I love simplifying my gear down to just one lens if possible. So for the most part i have one film body with an equivalent of a 50 millimeter lens and i have one digital camera. And for 80-90 percent of the day i just shoot with those two lenses and that’s it. Giving yourself some  restrictions and being like “this is the only tools that i’m going to work with” really help you focus on making the photographs with the gear in front of you instead of thinking like “oh do i have the right lens?”. I think it really helps you make better photographs. 

Contax 645

I am obsessed with my Contax 645. One of the most special things about this camera is the 80 millimeter lens. This particular lens is so juicy and glorious. and is the main reason why i use it. 

Besides the Contax there are a few other bodies that i’ve used in the past, but like i said before i am really trying to focus down on using the least amount of gear as possible. And so i’ve used my Nikon f100 – the great thing about this is that this film camera uses all of nikon’s legacy glass. However we now have all new nikon mirrorless here which it is not compatible with. So that’s one reason why i actually have stopped using my f-100 but this is a really great 35 millimeter film camera that i still use every so often.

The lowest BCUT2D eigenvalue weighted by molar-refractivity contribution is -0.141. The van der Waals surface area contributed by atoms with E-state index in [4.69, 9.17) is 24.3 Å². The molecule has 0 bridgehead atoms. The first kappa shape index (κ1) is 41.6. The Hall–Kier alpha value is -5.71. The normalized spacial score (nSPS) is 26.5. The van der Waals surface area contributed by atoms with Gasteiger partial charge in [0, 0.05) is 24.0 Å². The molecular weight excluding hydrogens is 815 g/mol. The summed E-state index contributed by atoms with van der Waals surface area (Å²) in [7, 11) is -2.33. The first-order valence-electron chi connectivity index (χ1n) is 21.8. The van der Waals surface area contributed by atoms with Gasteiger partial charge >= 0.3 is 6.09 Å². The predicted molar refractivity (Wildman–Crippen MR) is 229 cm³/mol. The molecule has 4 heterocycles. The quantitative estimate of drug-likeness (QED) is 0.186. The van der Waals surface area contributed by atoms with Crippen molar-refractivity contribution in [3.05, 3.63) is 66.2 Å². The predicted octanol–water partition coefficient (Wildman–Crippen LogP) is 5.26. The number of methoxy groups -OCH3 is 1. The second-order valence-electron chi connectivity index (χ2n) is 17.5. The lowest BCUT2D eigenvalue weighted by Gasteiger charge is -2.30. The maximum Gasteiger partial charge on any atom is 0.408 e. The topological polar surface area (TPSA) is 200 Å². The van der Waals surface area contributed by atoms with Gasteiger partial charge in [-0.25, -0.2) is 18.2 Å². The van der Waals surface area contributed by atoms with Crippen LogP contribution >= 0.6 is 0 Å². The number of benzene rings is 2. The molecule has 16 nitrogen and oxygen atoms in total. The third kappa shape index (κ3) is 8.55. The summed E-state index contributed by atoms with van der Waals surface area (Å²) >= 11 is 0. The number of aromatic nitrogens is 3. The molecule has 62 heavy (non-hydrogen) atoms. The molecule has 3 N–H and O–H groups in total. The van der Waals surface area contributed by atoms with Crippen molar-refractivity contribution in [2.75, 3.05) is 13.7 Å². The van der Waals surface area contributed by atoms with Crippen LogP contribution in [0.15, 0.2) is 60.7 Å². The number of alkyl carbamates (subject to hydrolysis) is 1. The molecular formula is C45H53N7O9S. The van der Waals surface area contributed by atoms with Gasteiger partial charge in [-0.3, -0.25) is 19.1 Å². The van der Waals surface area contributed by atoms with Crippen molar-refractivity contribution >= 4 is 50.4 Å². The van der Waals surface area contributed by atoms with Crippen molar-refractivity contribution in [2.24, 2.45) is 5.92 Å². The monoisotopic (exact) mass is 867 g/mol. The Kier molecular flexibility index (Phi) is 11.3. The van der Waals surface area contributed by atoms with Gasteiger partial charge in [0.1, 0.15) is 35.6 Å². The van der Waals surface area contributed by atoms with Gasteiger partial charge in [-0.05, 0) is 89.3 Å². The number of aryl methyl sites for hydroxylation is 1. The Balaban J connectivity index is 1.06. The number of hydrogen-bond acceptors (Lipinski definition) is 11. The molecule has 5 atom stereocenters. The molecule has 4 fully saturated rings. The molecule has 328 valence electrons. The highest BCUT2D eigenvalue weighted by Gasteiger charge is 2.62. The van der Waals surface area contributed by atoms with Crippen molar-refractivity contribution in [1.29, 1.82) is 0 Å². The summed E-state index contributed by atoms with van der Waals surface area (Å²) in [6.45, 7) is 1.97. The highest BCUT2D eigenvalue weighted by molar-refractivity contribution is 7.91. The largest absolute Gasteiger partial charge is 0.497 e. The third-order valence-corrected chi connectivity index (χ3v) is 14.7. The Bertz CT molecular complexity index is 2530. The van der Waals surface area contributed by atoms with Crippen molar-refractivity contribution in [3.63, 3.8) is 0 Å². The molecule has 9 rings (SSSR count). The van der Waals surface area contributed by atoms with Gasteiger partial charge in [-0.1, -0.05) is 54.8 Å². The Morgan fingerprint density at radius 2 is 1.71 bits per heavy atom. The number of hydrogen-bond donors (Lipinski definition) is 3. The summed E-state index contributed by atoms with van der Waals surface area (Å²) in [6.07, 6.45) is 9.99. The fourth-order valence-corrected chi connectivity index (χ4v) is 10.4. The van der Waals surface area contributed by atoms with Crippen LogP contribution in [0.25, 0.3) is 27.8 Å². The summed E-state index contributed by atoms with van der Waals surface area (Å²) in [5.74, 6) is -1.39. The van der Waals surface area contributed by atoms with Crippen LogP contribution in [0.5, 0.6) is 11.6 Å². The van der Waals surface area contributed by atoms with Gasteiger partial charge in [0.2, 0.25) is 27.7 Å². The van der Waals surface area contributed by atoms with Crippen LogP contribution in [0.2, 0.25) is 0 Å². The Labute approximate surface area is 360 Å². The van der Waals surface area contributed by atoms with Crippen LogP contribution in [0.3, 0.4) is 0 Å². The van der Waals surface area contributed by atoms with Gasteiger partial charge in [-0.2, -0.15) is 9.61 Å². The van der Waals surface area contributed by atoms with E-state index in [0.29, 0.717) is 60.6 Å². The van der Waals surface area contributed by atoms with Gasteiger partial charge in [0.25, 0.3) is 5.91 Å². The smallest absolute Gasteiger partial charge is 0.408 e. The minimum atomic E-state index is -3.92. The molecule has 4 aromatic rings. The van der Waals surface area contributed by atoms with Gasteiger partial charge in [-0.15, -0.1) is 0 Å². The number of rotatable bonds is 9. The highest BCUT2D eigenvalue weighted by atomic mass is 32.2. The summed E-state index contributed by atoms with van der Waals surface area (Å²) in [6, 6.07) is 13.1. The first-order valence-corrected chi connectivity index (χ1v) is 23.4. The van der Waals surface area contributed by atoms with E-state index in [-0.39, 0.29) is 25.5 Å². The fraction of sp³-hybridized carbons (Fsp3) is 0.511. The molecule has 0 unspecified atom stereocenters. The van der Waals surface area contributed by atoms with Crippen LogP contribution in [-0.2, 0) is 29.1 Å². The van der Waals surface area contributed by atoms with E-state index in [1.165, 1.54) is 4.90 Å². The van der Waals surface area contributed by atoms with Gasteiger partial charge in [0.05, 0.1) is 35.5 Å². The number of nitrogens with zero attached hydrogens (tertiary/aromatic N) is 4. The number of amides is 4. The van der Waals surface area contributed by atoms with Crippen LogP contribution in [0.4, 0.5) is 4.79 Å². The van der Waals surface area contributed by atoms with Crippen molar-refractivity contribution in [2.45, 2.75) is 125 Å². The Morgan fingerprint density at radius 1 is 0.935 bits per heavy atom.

I have my dad’s Canon ae1. It just having a 28 millimeter lens on it and that’s it. The reason why i’m thinking about adding that to my workflow is just because i don’t have a wide lens on me otherwise, i don’t really use a 28mm very much. The nice thing about it is that i actually kind of think about it as like a safety lens to the weather. That’s a small camera that i can whip out and shoot.